Once upon a time, religious freedom was mostly about protecting religious minorities such as Jews, Native Americans, and Muslims. Nowadays, religious freedom is mostly about Christians who supposedly want to impose their views about abortion, contraception, and gay rights. Cases such as Hobby Lobby have opened the door to a host of novel claims, and the courts are now flooded with cases involving Christians who, we are told, want a license to “discriminate.” Exhibit A is this week’s Supreme Court oral arguments in the Masterpiece Cakeshop case.
This is a very common narrative from the left about religious freedom. But is it accurate?
Not by a long shot. A groundbreaking new study that I co-authored — the first of its kind since Hobby Lobby — upends this narrative in multiple ways. The study finds that religious-freedom cases are scarce — accounting for only 0.4 percent to 0.6 percent of the federal docket. Successful cases are even scarcer — with only a handful of successful cases in a large data set over a five-year period.
Even more importantly, religious-freedom cases disproportionately involve small religious minorities, like Hindus, Native Americans, and Muslims. These groups are involved in five to 17 times as many religious-freedom cases as their small share of the population would suggest. Christians, by contrast, are significantly underrepresented in religious-freedom cases — appearing in only one-fourth as many cases as their population would suggest.
The bottom line is that the common liberal narrative about religious freedom is false. Religious freedom remains disproportionately important for small religious minorities, not Christians.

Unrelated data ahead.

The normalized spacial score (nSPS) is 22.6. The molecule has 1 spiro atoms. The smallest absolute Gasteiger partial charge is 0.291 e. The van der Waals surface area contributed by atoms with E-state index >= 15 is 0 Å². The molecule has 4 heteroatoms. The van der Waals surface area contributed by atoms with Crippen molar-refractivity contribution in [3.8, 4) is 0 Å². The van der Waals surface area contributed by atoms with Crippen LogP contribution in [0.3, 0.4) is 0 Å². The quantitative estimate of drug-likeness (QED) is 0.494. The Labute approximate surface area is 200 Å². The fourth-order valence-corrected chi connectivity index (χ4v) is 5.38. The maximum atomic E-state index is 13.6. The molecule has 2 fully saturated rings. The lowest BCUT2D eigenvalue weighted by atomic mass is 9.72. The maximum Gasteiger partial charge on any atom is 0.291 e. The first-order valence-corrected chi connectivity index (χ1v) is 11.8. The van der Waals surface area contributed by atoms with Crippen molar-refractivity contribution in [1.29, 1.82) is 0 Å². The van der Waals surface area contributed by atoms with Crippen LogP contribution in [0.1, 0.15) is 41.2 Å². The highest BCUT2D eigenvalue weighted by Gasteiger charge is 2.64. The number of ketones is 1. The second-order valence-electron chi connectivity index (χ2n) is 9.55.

But the mere fact that we are having this debate reveals a deeper problem: The Left’s commitment to religious freedom (or lack thereof) often depends on what religious group is making the claim. Claims by small religious minorities, like Muslims, Jews, or Native Americans, are met with sympathy. Claims by Christians are met with antipathy — especially when they clash with liberal commitments to abortion or gay rights.
But supporting religious freedom only when it protects favored groups is no support for religious freedom at all. At its core, religious freedom protects everyone’s ability to live according to religious truth as they understand it — even when most of society thinks they’re wrong. As Seamus Hasson, founder of Becket Fund for Religious Liberty law firm, put it, religious freedom is The Right to Be Wrong. It protects not only Jews who can’t work on the Sabbath, but also Christians who can’t endorse a same-sex wedding.
Thankfully, the courts have repeatedly vindicated this principle, even when left-wing groups such as the ACLU miss it. For example, Becket’s Christian clients in Hobby Lobby, the Little Sisters of the Poor, and Hosanna-Tabor won major Supreme Court victories over the ACLU’s opposition. And Becket’s Muslim, Native American, and Jewish clients won major victories with the ACLU’s support. Here’s hoping the Christian plaintiff in Masterpiece Cakeshop wins a major victory, too — and that the ACLU and others on the left start supporting religious freedom for all.
— Luke Goodrich is Deputy General Counsel at Becket and co-author of the new study Sex, Drugs, and Eagle Feathers: An Empirical Study of Federal Religious Freedom Cases.